Scientists are using the word “milder” with much trepidation to describe the illness conferred by the Omicron variant of SARS-Cov-2. It is widely accepted that even if the variant is milder, the sheer number of people it infects might lead to more hospitalisations overall, with healthcare workers having to isolate due to testing positive.
Real-world data is still coming in about whether or not this variant does indeed cause a milder illness and carries a lower risk of hospitalisation, but early laboratory data on lung tissue in mice and hamsters may hold some of the answers.
We already know that the Omicron variant harbours mutations that make it more transmissible. A team of researchers at Hong Kong University’s faculty of medicine found Omicron replicates 70 times faster than Delta in human airways. The study, which is yet to be peer-reviewed, showed that when compared with both Delta and the original coronavirus, the Omicron variant was much quicker at getting into the bronchus or tubes that run through the upper airways and lungs but much slower at infiltrating the lung tissue itself. According to the researchers, the Omicron variant replicated less efficiently, more than 10 times lower, once inside the human lung tissue than the original SARS-CoV-2 virus, which may suggest lower severity of disease.
It is hypothesised that serious illness from COVID-19 occurs once the virus gets into the lungs and spreads to other parts of the body from there, if it can be contained in the upper airways, the mouth, nose, etc, there is much less chance of severe disease.
However, the lead author Dr Michael Chan has urged caution over the findings. “It is important to note that the severity of disease in humans is not determined only by virus replication but also by the host immune response to the infection,” said Dr Chan.
Many of the COVID-19 hospitalisations have occurred not only because of the illness the virus causes but also because of the unpredictable nature by which our immune systems respond to the virus. In some cases, the immune system is unable to switch off and attacks not only the cells infected by the virus but the healthy cells, as well. Chan noted that a highly contagious virus like Omicron may cause more severe disease and death simply by spreading much faster, even though the associated lung infection appears not as bad.
A team studying the Omicron variant in Glasgow think they have found the answer as to why this variant is unable to infect the lung cells as much as it does the upper airways. They found an essential protein found on lung cells called TMPRSS2, which usually helped previous SARS-COV-2 variants to gain entry into the lung cells themselves bound less strongly to Omicron, meaning it was more difficult for this variant to get inside and infect lung cells.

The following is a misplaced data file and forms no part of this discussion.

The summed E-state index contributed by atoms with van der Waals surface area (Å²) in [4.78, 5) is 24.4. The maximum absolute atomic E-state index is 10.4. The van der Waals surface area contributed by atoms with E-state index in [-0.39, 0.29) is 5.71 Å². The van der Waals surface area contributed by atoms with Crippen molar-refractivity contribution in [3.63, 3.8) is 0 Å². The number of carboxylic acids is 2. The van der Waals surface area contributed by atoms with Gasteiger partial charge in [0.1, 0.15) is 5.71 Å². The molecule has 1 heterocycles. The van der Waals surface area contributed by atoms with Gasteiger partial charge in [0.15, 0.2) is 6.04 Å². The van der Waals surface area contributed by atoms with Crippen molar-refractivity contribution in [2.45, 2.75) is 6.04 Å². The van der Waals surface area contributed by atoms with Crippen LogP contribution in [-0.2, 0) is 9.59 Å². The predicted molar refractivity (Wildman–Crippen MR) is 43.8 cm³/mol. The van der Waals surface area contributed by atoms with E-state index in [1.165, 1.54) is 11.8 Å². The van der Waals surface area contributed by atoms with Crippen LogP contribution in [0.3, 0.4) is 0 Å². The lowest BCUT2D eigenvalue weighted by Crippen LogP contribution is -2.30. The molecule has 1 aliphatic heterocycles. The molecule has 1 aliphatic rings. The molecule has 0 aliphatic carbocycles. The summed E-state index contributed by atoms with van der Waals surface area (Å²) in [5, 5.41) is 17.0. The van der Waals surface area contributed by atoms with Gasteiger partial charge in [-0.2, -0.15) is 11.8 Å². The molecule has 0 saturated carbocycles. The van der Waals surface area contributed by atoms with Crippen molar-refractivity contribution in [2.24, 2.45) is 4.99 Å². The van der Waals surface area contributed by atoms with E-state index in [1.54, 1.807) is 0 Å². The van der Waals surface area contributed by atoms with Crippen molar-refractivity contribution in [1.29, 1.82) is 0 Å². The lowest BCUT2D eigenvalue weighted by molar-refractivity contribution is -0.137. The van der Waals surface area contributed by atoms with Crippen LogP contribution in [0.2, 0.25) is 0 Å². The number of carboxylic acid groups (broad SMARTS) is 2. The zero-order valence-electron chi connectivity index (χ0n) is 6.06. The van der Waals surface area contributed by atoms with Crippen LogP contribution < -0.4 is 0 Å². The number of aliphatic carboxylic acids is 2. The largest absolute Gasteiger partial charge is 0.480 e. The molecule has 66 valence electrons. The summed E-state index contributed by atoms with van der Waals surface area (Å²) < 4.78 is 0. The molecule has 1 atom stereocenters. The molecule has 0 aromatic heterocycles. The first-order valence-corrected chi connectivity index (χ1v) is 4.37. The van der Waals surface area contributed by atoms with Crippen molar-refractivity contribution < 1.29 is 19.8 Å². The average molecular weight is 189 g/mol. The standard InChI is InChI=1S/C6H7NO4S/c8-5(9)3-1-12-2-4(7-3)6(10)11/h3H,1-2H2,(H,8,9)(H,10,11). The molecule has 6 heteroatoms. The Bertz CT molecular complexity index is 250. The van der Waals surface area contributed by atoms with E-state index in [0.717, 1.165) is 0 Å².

The virus enters the cells lining the nose, throat and upper airways in a different way, so although it was found in high quantities in these parts of the airways, the concentration of the virus was lower in lung tissue. This might also partly explain why the Omicron variant is so transmissible, if it is concentrated in high quantities in the upper airways, viruses are more likely to be coughed, sneezed or breathed out from these parts of the airways and infect other people.
A combined American and Japanese study, which is still under peer review, looked at the effects of the Omicron variant in mice and hamsters. These rodents had the same ACE2 receptors that humans have and what the coronovairus binds to in order to enter and infect cells. The study found the rodents that were infected with Omicron had less lung damage, lost less weight and were less likely to die than those infected with Delta.
The studies offer some hope for a milder illness, but laboratory studies do not always translate into real-world data where more variables are involved. Data from South Africa, where the variant was first identified, continues to show no real increase in hospitalisations, but it is important to note that South Africa has a relatively young population. We are yet to see how the Omicron variant behaves in older people, indoor mixing during the Christmas and New Year period is likely to answer that question soon. It is also worth noting that schools across the world have been closed for the festive period but are due to open at the start of January, so children who have been drivers of infection in past waves will be exposed to the virus in classrooms and take it home to their families.